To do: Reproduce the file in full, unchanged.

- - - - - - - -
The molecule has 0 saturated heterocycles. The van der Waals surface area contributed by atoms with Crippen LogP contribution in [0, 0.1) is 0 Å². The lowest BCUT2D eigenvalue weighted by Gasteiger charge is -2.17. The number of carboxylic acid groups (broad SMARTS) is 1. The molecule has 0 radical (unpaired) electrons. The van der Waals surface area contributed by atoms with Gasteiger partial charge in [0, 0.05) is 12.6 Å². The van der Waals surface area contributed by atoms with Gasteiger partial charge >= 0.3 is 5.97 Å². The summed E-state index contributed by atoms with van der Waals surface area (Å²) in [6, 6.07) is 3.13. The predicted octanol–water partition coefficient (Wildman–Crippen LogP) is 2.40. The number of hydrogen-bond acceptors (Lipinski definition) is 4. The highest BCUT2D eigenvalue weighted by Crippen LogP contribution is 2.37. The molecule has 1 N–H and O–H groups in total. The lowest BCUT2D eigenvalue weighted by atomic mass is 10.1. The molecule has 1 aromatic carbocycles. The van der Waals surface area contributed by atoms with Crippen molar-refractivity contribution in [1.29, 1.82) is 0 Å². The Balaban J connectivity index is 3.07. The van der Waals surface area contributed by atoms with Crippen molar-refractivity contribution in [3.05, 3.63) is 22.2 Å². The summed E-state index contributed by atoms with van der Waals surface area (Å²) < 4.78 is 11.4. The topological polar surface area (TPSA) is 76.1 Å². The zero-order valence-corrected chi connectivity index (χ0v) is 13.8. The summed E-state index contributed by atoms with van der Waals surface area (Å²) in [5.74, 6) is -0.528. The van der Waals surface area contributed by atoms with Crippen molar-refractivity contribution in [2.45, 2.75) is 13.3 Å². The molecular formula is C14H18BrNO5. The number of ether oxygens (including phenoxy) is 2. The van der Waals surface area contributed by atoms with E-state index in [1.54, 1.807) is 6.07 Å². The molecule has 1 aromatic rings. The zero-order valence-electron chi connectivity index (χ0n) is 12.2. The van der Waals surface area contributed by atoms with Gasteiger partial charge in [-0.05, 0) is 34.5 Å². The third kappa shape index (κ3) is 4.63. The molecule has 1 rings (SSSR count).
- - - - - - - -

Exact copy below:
The molecule has 0 saturated heterocycles. The van der Waals surface area contributed by atoms with Crippen LogP contribution in [0, 0.1) is 0 Å². The lowest BCUT2D eigenvalue weighted by Gasteiger charge is -2.17. The number of carboxylic acid groups (broad SMARTS) is 1. The molecule has 0 radical (unpaired) electrons. The van der Waals surface area contributed by atoms with Gasteiger partial charge in [0, 0.05) is 12.6 Å². The van der Waals surface area contributed by atoms with Gasteiger partial charge >= 0.3 is 5.97 Å². The summed E-state index contributed by atoms with van der Waals surface area (Å²) in [6, 6.07) is 3.13. The predicted octanol–water partition coefficient (Wildman–Crippen LogP) is 2.40. The number of hydrogen-bond acceptors (Lipinski definition) is 4. The highest BCUT2D eigenvalue weighted by Crippen LogP contribution is 2.37. The molecule has 1 N–H and O–H groups in total. The lowest BCUT2D eigenvalue weighted by atomic mass is 10.1. The molecule has 1 aromatic carbocycles. The van der Waals surface area contributed by atoms with Crippen molar-refractivity contribution in [1.29, 1.82) is 0 Å². The Balaban J connectivity index is 3.07. The van der Waals surface area contributed by atoms with Crippen molar-refractivity contribution in [3.05, 3.63) is 22.2 Å². The summed E-state index contributed by atoms with van der Waals surface area (Å²) < 4.78 is 11.4. The topological polar surface area (TPSA) is 76.1 Å². The zero-order valence-corrected chi connectivity index (χ0v) is 13.8. The summed E-state index contributed by atoms with van der Waals surface area (Å²) in [5.74, 6) is -0.528. The van der Waals surface area contributed by atoms with Crippen molar-refractivity contribution in [2.45, 2.75) is 13.3 Å². The molecular formula is C14H18BrNO5. The number of ether oxygens (including phenoxy) is 2. The van der Waals surface area contributed by atoms with E-state index in [1.54, 1.807) is 6.07 Å². The molecule has 1 aromatic rings. The zero-order valence-electron chi connectivity index (χ0n) is 12.2. The van der Waals surface area contributed by atoms with Gasteiger partial charge in [-0.05, 0) is 34.5 Å². The third kappa shape index (κ3) is 4.63. The molecule has 1 rings (SSSR count).